RobotJox (1990)

It seems such a simple concept; meld cold war tensions with a bit of post-apocalyptic dystopia and a whole load of massive robot combat. It has everything a 1990 audience could want: sinister and cynical futurism, the chance for a bit of “USA! USA!” optimism, and the timeless wonder of hundred-foot steel homunculi beating the tar out of each other. Yet somehow what should have been Stuart Gordon’s directorial mainstream breakthrough, after writing Honey, I Shrunk The Kids, became a by-line in his filmography. But was it as bad as the critics made out? Well, two out of three decent acts ain’t bad!!

The opening starts well; It’s a post-some-kind-of-global-conflict future and everything is horrible. War has been outlawed (somehow, it never really does go into that) so now The Market (America and chums) and The Confederation (Russia and cronies) settle disputes by gladiatorial mech fights. The Confederation has been winning a lot and we get to watch the two “RobotJoxs”, Alexander (Paul Koslo) and Achilles (Gary Graham) slog it out in some amazing stop-motion, model-tastic, laser and explosion-filled action! Things go boom, mechs punch mechs, good guys and bad guys are signposted, and it’s all good fun. There is even a floating platform with four American Football referee-costumed officials, to make sure it’s all fair and needlessly stylised. Then Achilles does his Russian bad guy schtick and fires a rocket-hand which goes off-course into the watching crowds! Being American, Alexander dives in to stop the missile from killing some of the crowd, then gets knocked over, killing most of them instead.

And then there’s about forty minutes of world building, mild eugenics subplots, and what’s probably supposed to be some kind of emotional development for everyone involved. Athena the love interest (Anne-Marie Johnson) is introduced as the rookie pilot that will never be as good as Alexander because she has ovaries, Doc Matsumoto (Danny Kamekona) is obviously Japanese because he does origami whilst building mechs, and Tex Conway (Michael Alldredge) is the highly punchable coach who you just want to see choke on his own tongue. Many techniques are used to make it clear that he’s got homely wisdom, such as wearing a cowboy hat, throwing out casual sexism and racism, having a Texan accent as thick as BBQ sauce, and (plot twist) being from Texas!

Alexander quits being a pilot, due to a combination of PTSD and plot necessity, and spends his time between the clean sci-fi corridors of the mech base and the grotty outside world. You can tell it’s horrible, because it looks like a middle-class housing complex which someone has thrown a bag of chalk over. He hangs out with his brother to discover that most people in the apocalypse don’t have it too great, and at the Robot Jox bar so he can miss being awesome in a stompy deathbot. And that bar serves all the Jox, including the Russians. Because letting the enemy drink where your pilots do is good for diplomacy?? All this gives him plenty of time to build up a relationship with Athena that seems as unnatural and toxic as Katie Hopkins’ soul, and to get us to the final twenty minutes where the bots come back!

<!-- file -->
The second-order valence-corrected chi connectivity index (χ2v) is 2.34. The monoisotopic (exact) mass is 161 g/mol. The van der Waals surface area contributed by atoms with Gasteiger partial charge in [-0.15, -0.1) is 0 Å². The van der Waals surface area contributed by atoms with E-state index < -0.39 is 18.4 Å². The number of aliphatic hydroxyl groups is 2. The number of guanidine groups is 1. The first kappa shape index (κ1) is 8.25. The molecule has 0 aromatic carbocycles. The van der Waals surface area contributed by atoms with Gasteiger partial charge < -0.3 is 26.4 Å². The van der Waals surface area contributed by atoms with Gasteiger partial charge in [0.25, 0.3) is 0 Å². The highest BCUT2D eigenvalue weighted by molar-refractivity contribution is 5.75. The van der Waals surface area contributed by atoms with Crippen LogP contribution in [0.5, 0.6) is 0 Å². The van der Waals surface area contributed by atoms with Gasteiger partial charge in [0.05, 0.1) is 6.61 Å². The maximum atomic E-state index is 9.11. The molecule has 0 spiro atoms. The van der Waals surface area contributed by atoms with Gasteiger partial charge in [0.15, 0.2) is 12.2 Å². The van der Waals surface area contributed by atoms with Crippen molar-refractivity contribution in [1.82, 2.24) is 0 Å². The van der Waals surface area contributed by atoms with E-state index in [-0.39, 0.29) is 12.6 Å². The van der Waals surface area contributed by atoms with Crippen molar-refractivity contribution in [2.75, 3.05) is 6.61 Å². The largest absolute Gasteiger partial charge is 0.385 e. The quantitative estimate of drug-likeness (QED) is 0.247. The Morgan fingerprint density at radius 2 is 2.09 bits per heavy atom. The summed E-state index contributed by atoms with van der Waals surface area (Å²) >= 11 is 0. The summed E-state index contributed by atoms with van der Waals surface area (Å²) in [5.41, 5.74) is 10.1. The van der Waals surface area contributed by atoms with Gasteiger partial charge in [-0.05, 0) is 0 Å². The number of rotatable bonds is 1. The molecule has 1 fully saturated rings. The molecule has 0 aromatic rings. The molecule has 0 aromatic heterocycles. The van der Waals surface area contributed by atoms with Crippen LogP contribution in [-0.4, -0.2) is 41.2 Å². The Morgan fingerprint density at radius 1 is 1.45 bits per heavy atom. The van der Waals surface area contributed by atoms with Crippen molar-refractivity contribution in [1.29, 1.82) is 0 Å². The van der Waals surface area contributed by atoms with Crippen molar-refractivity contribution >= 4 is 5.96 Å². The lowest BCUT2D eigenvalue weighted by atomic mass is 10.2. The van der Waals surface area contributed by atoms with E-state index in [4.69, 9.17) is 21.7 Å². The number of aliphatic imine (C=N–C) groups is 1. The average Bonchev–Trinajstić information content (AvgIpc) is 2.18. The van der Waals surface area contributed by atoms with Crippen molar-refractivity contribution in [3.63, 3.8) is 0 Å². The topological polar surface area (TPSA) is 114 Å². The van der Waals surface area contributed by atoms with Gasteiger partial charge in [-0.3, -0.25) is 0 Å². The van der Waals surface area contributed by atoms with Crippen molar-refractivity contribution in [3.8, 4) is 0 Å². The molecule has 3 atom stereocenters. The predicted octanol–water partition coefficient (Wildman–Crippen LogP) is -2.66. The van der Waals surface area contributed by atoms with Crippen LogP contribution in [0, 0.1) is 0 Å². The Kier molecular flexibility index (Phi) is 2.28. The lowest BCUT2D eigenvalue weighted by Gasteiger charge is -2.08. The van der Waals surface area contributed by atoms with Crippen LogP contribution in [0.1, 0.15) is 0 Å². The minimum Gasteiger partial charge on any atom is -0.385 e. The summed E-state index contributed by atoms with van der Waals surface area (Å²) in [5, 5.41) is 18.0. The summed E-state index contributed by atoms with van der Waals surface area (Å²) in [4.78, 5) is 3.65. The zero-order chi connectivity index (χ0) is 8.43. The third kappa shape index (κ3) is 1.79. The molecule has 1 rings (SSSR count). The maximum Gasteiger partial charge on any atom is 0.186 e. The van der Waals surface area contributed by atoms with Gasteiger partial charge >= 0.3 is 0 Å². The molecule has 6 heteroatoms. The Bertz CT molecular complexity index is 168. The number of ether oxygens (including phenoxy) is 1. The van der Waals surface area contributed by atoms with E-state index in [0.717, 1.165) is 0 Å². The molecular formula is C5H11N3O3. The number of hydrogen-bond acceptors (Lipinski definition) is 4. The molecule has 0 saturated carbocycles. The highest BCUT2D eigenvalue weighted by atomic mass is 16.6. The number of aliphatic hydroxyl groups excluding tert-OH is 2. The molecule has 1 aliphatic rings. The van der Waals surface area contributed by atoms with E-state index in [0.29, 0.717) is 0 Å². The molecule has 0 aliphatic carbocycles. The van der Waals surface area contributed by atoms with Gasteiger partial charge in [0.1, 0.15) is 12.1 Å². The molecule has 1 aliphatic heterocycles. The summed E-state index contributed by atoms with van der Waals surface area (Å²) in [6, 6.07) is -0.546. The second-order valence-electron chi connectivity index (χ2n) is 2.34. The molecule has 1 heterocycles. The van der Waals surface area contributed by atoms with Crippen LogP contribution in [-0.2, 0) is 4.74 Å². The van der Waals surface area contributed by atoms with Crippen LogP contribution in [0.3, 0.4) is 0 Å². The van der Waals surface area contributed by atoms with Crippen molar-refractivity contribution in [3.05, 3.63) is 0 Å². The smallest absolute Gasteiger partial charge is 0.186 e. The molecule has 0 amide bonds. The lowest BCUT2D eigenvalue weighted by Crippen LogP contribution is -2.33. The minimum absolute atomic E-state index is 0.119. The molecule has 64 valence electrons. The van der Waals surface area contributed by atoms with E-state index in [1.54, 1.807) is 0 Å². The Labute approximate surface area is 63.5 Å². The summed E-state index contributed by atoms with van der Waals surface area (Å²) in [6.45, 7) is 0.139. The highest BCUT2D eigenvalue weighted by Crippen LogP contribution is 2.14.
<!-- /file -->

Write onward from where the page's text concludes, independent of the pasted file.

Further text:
The second battle is even more fun than the first, partly because it’s at least double the length but mostly because all common sense and respect for science goes out of the window. This is pure, spectacular hokum, for the most amazing kind, and you will be cheering when you see amazing tech toys being pulled out of thin air and then hammered into the other pilot’s face. Other than a few dodgy shots it all looks surprisingly real, in the same way Jason And The Argonauts does when you tell your brain to shut up and roll with it. It’s also got some actual emotional and exciting moments in it, even if they are sign-posted from a mile away and written in crayon. It’s also got lots of explosions, lots of lasers, lots of robot-punching, and lots of death. They even try to hammer in a twist ending, which just about works because whilst it’s ham-fisted, it isn’t around long enough to bring you down from the sugar-rush of the fight.

The strange thing with all this is that it would be unfair to say that this is a treasure of a movie despite the middle portion. Yes, Acts I & III are the strongest and have all the sci-fi robot-fighting goodness that the film sets out as it’s main attraction. However, you would be missing a trick if you skipped out Act II as it is spectacularly and hilariously bad, in a amazingly competent way. The script is incredibly tight, and every plot element is seeded so well that Chekhov would hang it in his gun cupboard. The acting is solid, with everyone clearly giving it their all, and you can clearly see what the set and costume designers are trying to accomplish and what messages they are trying to send out. It’s just that it’s all done so half-cocked that it never pulls together, and it ends up feeling like The Jetsons doing the apocalypse. The stakes are never that high, the tension is never that palpable, and the harsh world seems more like a student digs in the rough part of town. So, you end up giggling at it all, but also wanting to give it a hug because it obviously tried very hard.

As mentioned at the start, it has three very distinct acts with two clear differences in quality. But somehow they manage to get along together enough to make for a single viewing experience. It isn’t earth shattering, although you can clearly see bits that other, better creators pinched for far more impressive films. It’s just a tightly written, no nonsense, 90 minutes of sci-fi fun and robot battles. So it pans out as treasure, even if it’s not the most obvious kind.

The Raggedyman

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